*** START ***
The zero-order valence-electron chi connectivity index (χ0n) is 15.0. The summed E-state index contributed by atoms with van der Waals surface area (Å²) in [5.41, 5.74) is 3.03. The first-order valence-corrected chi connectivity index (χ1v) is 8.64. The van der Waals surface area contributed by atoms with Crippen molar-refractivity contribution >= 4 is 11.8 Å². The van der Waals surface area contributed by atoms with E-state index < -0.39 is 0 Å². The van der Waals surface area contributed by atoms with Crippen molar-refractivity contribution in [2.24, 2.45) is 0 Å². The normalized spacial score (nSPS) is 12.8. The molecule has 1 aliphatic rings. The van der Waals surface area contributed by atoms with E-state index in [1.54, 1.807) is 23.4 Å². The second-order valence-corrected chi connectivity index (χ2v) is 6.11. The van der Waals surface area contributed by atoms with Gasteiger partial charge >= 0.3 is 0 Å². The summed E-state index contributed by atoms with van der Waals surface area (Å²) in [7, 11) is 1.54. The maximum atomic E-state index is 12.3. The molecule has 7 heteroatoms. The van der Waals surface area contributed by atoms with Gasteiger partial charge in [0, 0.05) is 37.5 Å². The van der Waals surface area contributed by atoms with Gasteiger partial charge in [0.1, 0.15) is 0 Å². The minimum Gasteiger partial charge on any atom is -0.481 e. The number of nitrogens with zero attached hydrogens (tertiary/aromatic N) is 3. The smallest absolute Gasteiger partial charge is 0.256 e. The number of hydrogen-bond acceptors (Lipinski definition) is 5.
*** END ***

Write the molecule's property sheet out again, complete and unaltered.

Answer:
The zero-order valence-electron chi connectivity index (χ0n) is 15.0. The summed E-state index contributed by atoms with van der Waals surface area (Å²) in [5.41, 5.74) is 3.03. The first-order valence-corrected chi connectivity index (χ1v) is 8.64. The van der Waals surface area contributed by atoms with Crippen molar-refractivity contribution >= 4 is 11.8 Å². The van der Waals surface area contributed by atoms with E-state index < -0.39 is 0 Å². The van der Waals surface area contributed by atoms with Crippen molar-refractivity contribution in [2.24, 2.45) is 0 Å². The normalized spacial score (nSPS) is 12.8. The molecule has 1 aliphatic rings. The van der Waals surface area contributed by atoms with E-state index in [1.54, 1.807) is 23.4 Å². The second-order valence-corrected chi connectivity index (χ2v) is 6.11. The van der Waals surface area contributed by atoms with Gasteiger partial charge >= 0.3 is 0 Å². The summed E-state index contributed by atoms with van der Waals surface area (Å²) in [7, 11) is 1.54. The maximum atomic E-state index is 12.3. The molecule has 7 heteroatoms. The van der Waals surface area contributed by atoms with Gasteiger partial charge in [0, 0.05) is 37.5 Å². The van der Waals surface area contributed by atoms with Gasteiger partial charge in [0.1, 0.15) is 0 Å². The minimum Gasteiger partial charge on any atom is -0.481 e. The number of nitrogens with zero attached hydrogens (tertiary/aromatic N) is 3. The smallest absolute Gasteiger partial charge is 0.256 e. The number of hydrogen-bond acceptors (Lipinski definition) is 5.